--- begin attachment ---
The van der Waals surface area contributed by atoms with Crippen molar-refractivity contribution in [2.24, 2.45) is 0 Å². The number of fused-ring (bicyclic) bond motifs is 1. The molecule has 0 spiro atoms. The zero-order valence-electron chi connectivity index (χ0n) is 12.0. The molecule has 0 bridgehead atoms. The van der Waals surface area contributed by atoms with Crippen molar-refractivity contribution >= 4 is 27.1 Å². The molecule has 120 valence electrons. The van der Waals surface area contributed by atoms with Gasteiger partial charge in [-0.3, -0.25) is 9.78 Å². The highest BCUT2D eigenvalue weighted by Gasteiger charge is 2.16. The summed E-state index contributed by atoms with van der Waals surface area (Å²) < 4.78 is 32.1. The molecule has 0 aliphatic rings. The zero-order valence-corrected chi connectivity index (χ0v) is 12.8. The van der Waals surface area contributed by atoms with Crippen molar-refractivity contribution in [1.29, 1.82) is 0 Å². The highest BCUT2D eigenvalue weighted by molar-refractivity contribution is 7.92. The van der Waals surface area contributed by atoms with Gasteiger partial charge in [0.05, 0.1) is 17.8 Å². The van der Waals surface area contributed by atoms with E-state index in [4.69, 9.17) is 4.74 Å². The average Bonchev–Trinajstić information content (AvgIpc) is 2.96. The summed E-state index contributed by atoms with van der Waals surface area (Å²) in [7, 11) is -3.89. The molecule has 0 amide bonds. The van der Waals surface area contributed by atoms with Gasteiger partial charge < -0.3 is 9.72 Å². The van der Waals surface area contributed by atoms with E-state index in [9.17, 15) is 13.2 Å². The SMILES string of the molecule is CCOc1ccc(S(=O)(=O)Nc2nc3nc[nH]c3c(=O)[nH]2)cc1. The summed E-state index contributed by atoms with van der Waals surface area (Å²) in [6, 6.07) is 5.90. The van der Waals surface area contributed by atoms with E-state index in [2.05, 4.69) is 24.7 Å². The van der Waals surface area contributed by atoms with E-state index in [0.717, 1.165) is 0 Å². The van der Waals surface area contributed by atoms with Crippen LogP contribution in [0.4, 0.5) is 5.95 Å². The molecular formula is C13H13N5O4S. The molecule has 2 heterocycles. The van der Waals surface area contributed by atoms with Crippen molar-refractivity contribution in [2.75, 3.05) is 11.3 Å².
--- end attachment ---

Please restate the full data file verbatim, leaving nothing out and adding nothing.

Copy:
The van der Waals surface area contributed by atoms with Crippen molar-refractivity contribution in [2.24, 2.45) is 0 Å². The number of fused-ring (bicyclic) bond motifs is 1. The molecule has 0 spiro atoms. The zero-order valence-electron chi connectivity index (χ0n) is 12.0. The molecule has 0 bridgehead atoms. The van der Waals surface area contributed by atoms with Crippen molar-refractivity contribution >= 4 is 27.1 Å². The molecule has 120 valence electrons. The van der Waals surface area contributed by atoms with Gasteiger partial charge in [-0.3, -0.25) is 9.78 Å². The highest BCUT2D eigenvalue weighted by Gasteiger charge is 2.16. The summed E-state index contributed by atoms with van der Waals surface area (Å²) < 4.78 is 32.1. The molecule has 0 aliphatic rings. The zero-order valence-corrected chi connectivity index (χ0v) is 12.8. The van der Waals surface area contributed by atoms with Crippen molar-refractivity contribution in [1.29, 1.82) is 0 Å². The highest BCUT2D eigenvalue weighted by molar-refractivity contribution is 7.92. The van der Waals surface area contributed by atoms with Gasteiger partial charge in [0.05, 0.1) is 17.8 Å². The van der Waals surface area contributed by atoms with E-state index in [4.69, 9.17) is 4.74 Å². The average Bonchev–Trinajstić information content (AvgIpc) is 2.96. The summed E-state index contributed by atoms with van der Waals surface area (Å²) in [7, 11) is -3.89. The molecule has 0 amide bonds. The van der Waals surface area contributed by atoms with Gasteiger partial charge < -0.3 is 9.72 Å². The van der Waals surface area contributed by atoms with E-state index in [9.17, 15) is 13.2 Å². The SMILES string of the molecule is CCOc1ccc(S(=O)(=O)Nc2nc3nc[nH]c3c(=O)[nH]2)cc1. The summed E-state index contributed by atoms with van der Waals surface area (Å²) in [6, 6.07) is 5.90. The van der Waals surface area contributed by atoms with E-state index in [2.05, 4.69) is 24.7 Å². The van der Waals surface area contributed by atoms with E-state index in [0.717, 1.165) is 0 Å². The van der Waals surface area contributed by atoms with Crippen LogP contribution in [0.4, 0.5) is 5.95 Å². The molecular formula is C13H13N5O4S. The molecule has 2 heterocycles. The van der Waals surface area contributed by atoms with Crippen molar-refractivity contribution in [2.75, 3.05) is 11.3 Å².